by Dr. Carrie Miles
John Piper posted an interview this week stating that women should not teach seminary.
No surprise there, as John Piper is well-known for promoting traditional gender restrictions on women. What I find shocking about this particular post, however, is that he justifies restricting women by touting the extraordinary spirituality of those men he believes should be allowed into the pastorate.
Piper quotes Samuel Miller, one of the founders of Princeton Seminary, who said, “A professor’s example as a devoted, laborious, faithful minister, was above all else a record of requisite for his successful training of ministers.” (Ironically, women teach at Princeton Seminary, and in fact, Princeton Seminary “celebrates, honors, and remembers” women associated with the seminary through its Women in Ministry Initiative, which is part of the Center for Theology, Women and Gender at Princeton.)
Piper adds: “Now, this implies that seminary teachers be more than competent historians, competent linguists, competent exegetes, educators, or theologians. The proper demand on the seminary teacher is to be an example, a mentor, a guide, an embodiment of the pastoral office in preparing men to fill the pastoral office.” Since women should never, by Piper’s lights, fulfill the role of pastor, they cannot provide that example of spiritual superiority to seminary students.
Since Piper’s proposal is apparently motivated by a quest for consistency, consistency provokes a few side questions: Are all current, male, seminary teachers also experienced, ordained pastors? Is experience as an “embodiment of the pastoral office” really necessary to teach technical subjects, such as Hebrew? HR law? How useful or practical today is the advice of Samuel Miller, who died in 1850? And are we obliged to honor Miller’s attempt to inspire seminar faculties some kind of extra-scriptural directive?
Beyond consistency, however, underlying Piper’s statements is the supposition that pastoral leaders are spiritually superior to the rest of us. After all, the interview starts with the statement that only a “few” “spiritual” men are qualified to lead a congregation. For these men, Piper says, becoming a pastor signifies an additional stage in growth and maturity, analogous to moving from boyhood to manhood. This idea that some people are superior to others girds up the hierarchy that is a major tenet of Piper’s theology.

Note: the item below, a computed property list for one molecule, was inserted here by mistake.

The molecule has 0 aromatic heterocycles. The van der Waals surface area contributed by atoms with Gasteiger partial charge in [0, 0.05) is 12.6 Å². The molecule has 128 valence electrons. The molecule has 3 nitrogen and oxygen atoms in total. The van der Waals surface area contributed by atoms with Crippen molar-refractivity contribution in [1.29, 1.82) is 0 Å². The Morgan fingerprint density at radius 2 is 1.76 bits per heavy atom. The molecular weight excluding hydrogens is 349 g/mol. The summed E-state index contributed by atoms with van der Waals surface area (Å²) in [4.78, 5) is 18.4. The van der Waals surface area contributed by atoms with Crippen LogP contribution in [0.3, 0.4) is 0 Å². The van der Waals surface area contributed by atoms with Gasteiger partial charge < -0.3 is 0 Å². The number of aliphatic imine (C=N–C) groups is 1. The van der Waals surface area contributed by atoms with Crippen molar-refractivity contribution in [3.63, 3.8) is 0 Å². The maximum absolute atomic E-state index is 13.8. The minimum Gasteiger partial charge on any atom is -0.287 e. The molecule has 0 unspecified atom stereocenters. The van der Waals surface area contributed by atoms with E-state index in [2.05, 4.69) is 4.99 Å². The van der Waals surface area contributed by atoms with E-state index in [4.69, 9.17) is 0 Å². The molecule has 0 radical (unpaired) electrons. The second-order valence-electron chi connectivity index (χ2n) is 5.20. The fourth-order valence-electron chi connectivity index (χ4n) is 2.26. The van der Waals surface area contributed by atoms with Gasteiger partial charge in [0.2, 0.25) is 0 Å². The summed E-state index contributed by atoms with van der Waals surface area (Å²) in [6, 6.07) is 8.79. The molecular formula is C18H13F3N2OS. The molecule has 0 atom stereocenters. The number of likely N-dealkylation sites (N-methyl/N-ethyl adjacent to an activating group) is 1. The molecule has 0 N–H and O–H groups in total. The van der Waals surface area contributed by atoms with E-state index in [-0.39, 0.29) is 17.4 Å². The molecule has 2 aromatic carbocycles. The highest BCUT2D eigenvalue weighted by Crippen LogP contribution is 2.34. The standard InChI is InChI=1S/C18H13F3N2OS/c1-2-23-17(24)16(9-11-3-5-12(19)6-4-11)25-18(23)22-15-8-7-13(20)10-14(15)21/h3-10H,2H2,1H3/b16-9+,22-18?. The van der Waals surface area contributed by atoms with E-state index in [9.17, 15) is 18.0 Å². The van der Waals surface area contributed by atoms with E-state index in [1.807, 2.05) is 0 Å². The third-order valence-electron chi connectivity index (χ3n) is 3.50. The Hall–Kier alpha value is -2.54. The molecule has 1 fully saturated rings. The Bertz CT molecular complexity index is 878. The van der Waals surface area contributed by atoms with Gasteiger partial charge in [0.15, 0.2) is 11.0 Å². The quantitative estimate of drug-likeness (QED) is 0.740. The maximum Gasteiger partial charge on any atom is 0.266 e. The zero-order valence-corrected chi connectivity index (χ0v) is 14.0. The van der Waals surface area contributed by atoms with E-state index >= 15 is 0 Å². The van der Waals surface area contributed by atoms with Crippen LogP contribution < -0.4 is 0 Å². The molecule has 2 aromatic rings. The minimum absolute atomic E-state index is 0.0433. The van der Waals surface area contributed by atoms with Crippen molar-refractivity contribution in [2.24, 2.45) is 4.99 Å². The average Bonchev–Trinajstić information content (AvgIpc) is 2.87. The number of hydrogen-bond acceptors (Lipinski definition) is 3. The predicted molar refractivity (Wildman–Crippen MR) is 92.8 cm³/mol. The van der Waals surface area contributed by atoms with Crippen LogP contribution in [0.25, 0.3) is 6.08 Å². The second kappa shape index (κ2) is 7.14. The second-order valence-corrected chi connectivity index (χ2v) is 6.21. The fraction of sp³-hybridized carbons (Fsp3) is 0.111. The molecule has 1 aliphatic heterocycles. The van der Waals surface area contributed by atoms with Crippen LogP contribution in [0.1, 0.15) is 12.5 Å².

Exalting a “few” men as spiritually superior smells idolatrous to me. Gender does not have much to do with it. I would object to such an exaltation of professional clergy even when the positions are held by women. Claiming that pastors are “superior” can, and often has, lead very quickly to claims to exceptional privilege, and then to the abuse of those presumed to be inferior.
Such claims to superiority is anti-scriptural. Consider, for instance, that we call our leaders “pastors.” This is a reference to those who keep sheep. The original, non-metaphorical, pastors were sheepherders. This was never a lofty, or even respected, profession. Intended to send a strong message, the angels call shepherds to witness the birth of Jesus because of their lowly station. Jesus tells his disciples repeatedly that they are not superior to other people. He says that if you want to be first, you must choose to be last, to be the servant of all—as Jesus himself did.
If Africa and India, we are privileged to work with people who know that Christianity requires them to transcend their cultures. Unfortunately, Christians in developed countries have no similar insight. We continue to read the patriarchy and hierarchy of the fallen world back into our readings of the scriptures. This sets us all up for abuse, and unfortunately for those in culturally-privileged positions, the temptation to abuse.
Dr. Carrie Miles is the President and Executive Director of Empower International. She holds a doctorate in social and organizational psychology from the University of Chicago, and regularly teaches Bible and theology classes via Empower seminars around the world.